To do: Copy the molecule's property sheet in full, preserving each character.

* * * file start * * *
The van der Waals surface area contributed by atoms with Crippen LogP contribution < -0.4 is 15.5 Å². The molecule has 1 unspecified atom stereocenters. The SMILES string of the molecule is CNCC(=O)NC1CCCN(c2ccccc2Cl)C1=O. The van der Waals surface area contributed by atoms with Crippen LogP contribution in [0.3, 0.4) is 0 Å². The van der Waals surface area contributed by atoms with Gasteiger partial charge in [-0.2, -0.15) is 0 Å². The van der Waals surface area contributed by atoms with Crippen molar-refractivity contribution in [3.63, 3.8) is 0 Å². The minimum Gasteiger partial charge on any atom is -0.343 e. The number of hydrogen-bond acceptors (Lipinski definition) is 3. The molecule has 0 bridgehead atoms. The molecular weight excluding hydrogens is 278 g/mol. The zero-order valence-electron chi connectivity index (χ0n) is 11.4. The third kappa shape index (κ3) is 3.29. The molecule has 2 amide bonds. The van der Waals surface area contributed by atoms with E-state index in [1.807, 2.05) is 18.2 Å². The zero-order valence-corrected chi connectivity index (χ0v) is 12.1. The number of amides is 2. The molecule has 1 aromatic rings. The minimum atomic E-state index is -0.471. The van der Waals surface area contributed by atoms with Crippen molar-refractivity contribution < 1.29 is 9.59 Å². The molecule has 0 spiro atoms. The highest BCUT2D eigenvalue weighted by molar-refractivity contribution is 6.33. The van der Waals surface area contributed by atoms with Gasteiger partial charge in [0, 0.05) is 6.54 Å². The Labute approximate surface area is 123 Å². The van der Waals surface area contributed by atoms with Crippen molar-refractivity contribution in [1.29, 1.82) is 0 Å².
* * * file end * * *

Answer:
The van der Waals surface area contributed by atoms with Crippen LogP contribution < -0.4 is 15.5 Å². The molecule has 1 unspecified atom stereocenters. The SMILES string of the molecule is CNCC(=O)NC1CCCN(c2ccccc2Cl)C1=O. The van der Waals surface area contributed by atoms with Crippen LogP contribution in [0.3, 0.4) is 0 Å². The van der Waals surface area contributed by atoms with Gasteiger partial charge in [-0.2, -0.15) is 0 Å². The van der Waals surface area contributed by atoms with Crippen molar-refractivity contribution in [3.63, 3.8) is 0 Å². The minimum Gasteiger partial charge on any atom is -0.343 e. The number of hydrogen-bond acceptors (Lipinski definition) is 3. The molecule has 0 bridgehead atoms. The molecular weight excluding hydrogens is 278 g/mol. The zero-order valence-electron chi connectivity index (χ0n) is 11.4. The third kappa shape index (κ3) is 3.29. The molecule has 2 amide bonds. The van der Waals surface area contributed by atoms with E-state index in [1.807, 2.05) is 18.2 Å². The zero-order valence-corrected chi connectivity index (χ0v) is 12.1. The number of amides is 2. The molecule has 1 aromatic rings. The minimum atomic E-state index is -0.471. The van der Waals surface area contributed by atoms with Crippen molar-refractivity contribution < 1.29 is 9.59 Å². The molecule has 0 spiro atoms. The highest BCUT2D eigenvalue weighted by molar-refractivity contribution is 6.33. The van der Waals surface area contributed by atoms with Gasteiger partial charge in [0, 0.05) is 6.54 Å². The Labute approximate surface area is 123 Å². The van der Waals surface area contributed by atoms with Crippen molar-refractivity contribution in [1.29, 1.82) is 0 Å².